*Those were 36 years apart, in case you wondered: 1969 and 2005.

3 thoughts on “what is to become of canada?”

  1. Interesting post. It was an unexpectedly fascinating few weeks. The entire political landscape of Canada changed during what initially seemed like a pointless and irrelevant election.

    As you suggest, this wild election may be the harbinger of a two-party political system in Canada. I’m not sure the Liberal Party will be amenable to a merger yet, given that they’ve governed for about ~70% of Confederation, and as per the recent Chrétien/Martin Liberal governments, there should still be a strong fiscal conservative contingent in the party (like Clinton, they campaigned on the left, but governed on the right). Perhaps the Conservative Party has attracted away this contingent, which may explain in part why the Liberal Party found themselves squeezed out last night.

    While the result (Harper majority) left me disappointed, it was pretty amazing to observe an election that even in an era of frequent polling and abundant information, left pretty much everybody surprised, including the politicians themselves:

    – Slightly after 10PM last night in the CBC chat, when the polls started coming in, former Harper strategist Tom Flanagan said that the Conservatives thought that a majority was only “barely” a possibility.

    – The NDP ran numerous “placeholder” candidates in Quebec who ended up winning, including undergraduate students, and the (in)famous woman from Ottawa who spent much of the campaign in Las Vegas, and can’t speak French (a small problem in a Francophone riding!). Jack Layton now has an interesting organizational challenge of dealing with many new and inexperienced politicians, and transitioning from perennial third party to being the government in-waiting.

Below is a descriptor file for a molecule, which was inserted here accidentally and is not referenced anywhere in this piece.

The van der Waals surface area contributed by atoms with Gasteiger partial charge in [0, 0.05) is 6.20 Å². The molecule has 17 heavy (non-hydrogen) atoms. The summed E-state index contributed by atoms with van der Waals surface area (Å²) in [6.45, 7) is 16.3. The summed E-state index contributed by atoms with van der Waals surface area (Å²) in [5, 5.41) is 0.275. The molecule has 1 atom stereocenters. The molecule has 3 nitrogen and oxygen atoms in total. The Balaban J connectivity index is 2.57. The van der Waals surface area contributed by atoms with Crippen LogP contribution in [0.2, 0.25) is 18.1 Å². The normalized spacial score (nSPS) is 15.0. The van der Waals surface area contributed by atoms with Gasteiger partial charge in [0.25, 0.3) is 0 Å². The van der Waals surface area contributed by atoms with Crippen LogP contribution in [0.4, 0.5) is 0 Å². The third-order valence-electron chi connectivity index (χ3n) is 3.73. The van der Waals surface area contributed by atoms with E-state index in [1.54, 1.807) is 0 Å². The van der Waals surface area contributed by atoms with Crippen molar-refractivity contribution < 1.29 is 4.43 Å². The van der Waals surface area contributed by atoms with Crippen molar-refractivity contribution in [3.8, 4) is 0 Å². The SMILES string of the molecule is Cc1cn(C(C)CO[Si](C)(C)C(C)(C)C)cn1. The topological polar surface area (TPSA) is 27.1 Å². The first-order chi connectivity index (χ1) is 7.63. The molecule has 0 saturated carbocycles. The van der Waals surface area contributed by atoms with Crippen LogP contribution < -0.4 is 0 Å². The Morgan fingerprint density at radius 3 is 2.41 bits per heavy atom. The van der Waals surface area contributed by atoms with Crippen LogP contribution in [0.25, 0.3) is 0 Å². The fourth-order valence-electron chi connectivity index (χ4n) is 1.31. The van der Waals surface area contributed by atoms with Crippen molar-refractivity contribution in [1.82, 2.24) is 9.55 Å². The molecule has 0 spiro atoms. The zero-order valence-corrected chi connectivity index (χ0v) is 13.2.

– One month ago, I’m pretty sure Duceppe didn’t foresee the obliteration of his party.

    – Liberal Leader Michael Ignatieff triggered this election in the first place, which resulted in the worst showing by the Liberal Party ever and the end of his political career. I think he ran a good campaign, but the “Orange Wave” NDP cascade triggered in Quebec got the rest of the country just wet enough to cost the Liberals a lot of seats. The growth of the NDP only yielded 8 new seats outside of La Belle Province, but cost the Liberals many more, and by extension, helped bring about the Conservative majority.

    Also, the $3 million ignatieff.me website and campaign was a very effective piece of swiftboating by the Conservatives. Expatriates and academics running for office beware!

    Ignatieff now is planning to return to academia: “I’m a teacher, born and bred, and I’m really looking forward to teaching. No offers yet; no reasonable offers refused.” That’s an awfully common sentiment in a tight academic job market!

    Like